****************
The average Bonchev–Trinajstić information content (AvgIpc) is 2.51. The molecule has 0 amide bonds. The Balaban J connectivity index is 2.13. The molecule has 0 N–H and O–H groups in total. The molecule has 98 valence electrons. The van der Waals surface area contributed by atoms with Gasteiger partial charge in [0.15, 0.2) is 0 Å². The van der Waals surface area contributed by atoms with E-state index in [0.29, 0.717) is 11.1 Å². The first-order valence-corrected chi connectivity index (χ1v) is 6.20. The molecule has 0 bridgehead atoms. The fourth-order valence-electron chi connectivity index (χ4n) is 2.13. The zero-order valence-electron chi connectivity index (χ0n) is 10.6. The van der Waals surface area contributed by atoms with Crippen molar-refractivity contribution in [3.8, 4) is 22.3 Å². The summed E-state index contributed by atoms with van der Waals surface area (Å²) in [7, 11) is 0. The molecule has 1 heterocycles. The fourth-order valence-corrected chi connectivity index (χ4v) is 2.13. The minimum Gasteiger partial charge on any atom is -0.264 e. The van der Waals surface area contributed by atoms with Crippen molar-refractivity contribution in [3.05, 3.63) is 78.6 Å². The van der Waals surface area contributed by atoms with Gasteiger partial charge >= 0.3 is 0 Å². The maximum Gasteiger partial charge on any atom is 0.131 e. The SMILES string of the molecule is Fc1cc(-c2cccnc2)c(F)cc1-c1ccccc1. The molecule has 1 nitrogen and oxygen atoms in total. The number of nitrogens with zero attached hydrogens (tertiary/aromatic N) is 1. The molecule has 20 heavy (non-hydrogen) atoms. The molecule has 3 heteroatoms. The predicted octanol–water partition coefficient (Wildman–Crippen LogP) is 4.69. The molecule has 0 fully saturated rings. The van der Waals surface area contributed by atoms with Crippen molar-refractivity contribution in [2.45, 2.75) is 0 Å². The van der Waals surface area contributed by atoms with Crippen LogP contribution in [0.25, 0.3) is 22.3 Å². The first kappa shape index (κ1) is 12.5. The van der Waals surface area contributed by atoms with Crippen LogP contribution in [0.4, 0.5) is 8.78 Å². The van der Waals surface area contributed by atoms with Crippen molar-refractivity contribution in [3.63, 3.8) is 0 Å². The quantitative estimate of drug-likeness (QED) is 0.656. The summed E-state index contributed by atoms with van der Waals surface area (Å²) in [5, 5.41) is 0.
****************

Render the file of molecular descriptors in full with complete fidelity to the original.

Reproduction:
The average Bonchev–Trinajstić information content (AvgIpc) is 2.51. The molecule has 0 amide bonds. The Balaban J connectivity index is 2.13. The molecule has 0 N–H and O–H groups in total. The molecule has 98 valence electrons. The van der Waals surface area contributed by atoms with Gasteiger partial charge in [0.15, 0.2) is 0 Å². The van der Waals surface area contributed by atoms with E-state index in [0.29, 0.717) is 11.1 Å². The first-order valence-corrected chi connectivity index (χ1v) is 6.20. The molecule has 0 bridgehead atoms. The fourth-order valence-electron chi connectivity index (χ4n) is 2.13. The zero-order valence-electron chi connectivity index (χ0n) is 10.6. The van der Waals surface area contributed by atoms with Crippen molar-refractivity contribution in [3.8, 4) is 22.3 Å². The summed E-state index contributed by atoms with van der Waals surface area (Å²) in [7, 11) is 0. The molecule has 1 heterocycles. The fourth-order valence-corrected chi connectivity index (χ4v) is 2.13. The minimum Gasteiger partial charge on any atom is -0.264 e. The van der Waals surface area contributed by atoms with Crippen molar-refractivity contribution in [3.05, 3.63) is 78.6 Å². The van der Waals surface area contributed by atoms with Gasteiger partial charge >= 0.3 is 0 Å². The maximum Gasteiger partial charge on any atom is 0.131 e. The SMILES string of the molecule is Fc1cc(-c2cccnc2)c(F)cc1-c1ccccc1. The molecule has 1 nitrogen and oxygen atoms in total. The number of nitrogens with zero attached hydrogens (tertiary/aromatic N) is 1. The molecule has 20 heavy (non-hydrogen) atoms. The molecule has 3 heteroatoms. The predicted octanol–water partition coefficient (Wildman–Crippen LogP) is 4.69. The molecule has 0 fully saturated rings. The van der Waals surface area contributed by atoms with Crippen molar-refractivity contribution in [2.45, 2.75) is 0 Å². The van der Waals surface area contributed by atoms with Crippen LogP contribution in [0.25, 0.3) is 22.3 Å². The first kappa shape index (κ1) is 12.5. The van der Waals surface area contributed by atoms with Crippen LogP contribution in [0.4, 0.5) is 8.78 Å². The van der Waals surface area contributed by atoms with Crippen molar-refractivity contribution in [3.63, 3.8) is 0 Å². The quantitative estimate of drug-likeness (QED) is 0.656. The summed E-state index contributed by atoms with van der Waals surface area (Å²) in [5, 5.41) is 0.